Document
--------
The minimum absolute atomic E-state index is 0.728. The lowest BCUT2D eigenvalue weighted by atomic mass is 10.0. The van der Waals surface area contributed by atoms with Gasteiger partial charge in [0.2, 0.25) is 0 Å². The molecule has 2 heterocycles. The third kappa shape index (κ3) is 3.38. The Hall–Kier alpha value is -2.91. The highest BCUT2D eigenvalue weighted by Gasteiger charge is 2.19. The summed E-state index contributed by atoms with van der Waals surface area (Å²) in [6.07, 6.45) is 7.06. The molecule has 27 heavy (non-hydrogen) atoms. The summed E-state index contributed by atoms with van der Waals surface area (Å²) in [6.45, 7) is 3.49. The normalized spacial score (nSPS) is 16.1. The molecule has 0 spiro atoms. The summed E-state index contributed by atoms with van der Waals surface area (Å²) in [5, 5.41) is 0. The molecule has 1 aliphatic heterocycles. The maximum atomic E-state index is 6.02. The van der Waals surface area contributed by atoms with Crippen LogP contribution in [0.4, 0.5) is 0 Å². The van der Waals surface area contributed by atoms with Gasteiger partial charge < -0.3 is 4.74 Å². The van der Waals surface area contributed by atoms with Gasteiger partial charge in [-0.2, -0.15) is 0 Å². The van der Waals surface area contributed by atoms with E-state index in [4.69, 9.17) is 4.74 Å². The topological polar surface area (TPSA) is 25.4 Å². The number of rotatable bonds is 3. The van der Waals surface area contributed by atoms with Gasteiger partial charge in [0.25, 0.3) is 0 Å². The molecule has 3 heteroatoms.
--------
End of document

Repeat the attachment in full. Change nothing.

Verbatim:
The minimum absolute atomic E-state index is 0.728. The lowest BCUT2D eigenvalue weighted by atomic mass is 10.0. The van der Waals surface area contributed by atoms with Gasteiger partial charge in [0.2, 0.25) is 0 Å². The molecule has 2 heterocycles. The third kappa shape index (κ3) is 3.38. The Hall–Kier alpha value is -2.91. The highest BCUT2D eigenvalue weighted by Gasteiger charge is 2.19. The summed E-state index contributed by atoms with van der Waals surface area (Å²) in [6.07, 6.45) is 7.06. The molecule has 27 heavy (non-hydrogen) atoms. The summed E-state index contributed by atoms with van der Waals surface area (Å²) in [6.45, 7) is 3.49. The normalized spacial score (nSPS) is 16.1. The molecule has 0 spiro atoms. The summed E-state index contributed by atoms with van der Waals surface area (Å²) in [5, 5.41) is 0. The molecule has 1 aliphatic heterocycles. The maximum atomic E-state index is 6.02. The van der Waals surface area contributed by atoms with Crippen LogP contribution in [0.4, 0.5) is 0 Å². The van der Waals surface area contributed by atoms with Gasteiger partial charge < -0.3 is 4.74 Å². The van der Waals surface area contributed by atoms with Gasteiger partial charge in [-0.2, -0.15) is 0 Å². The van der Waals surface area contributed by atoms with E-state index in [4.69, 9.17) is 4.74 Å². The topological polar surface area (TPSA) is 25.4 Å². The number of rotatable bonds is 3. The van der Waals surface area contributed by atoms with Gasteiger partial charge in [0.25, 0.3) is 0 Å². The molecule has 3 heteroatoms.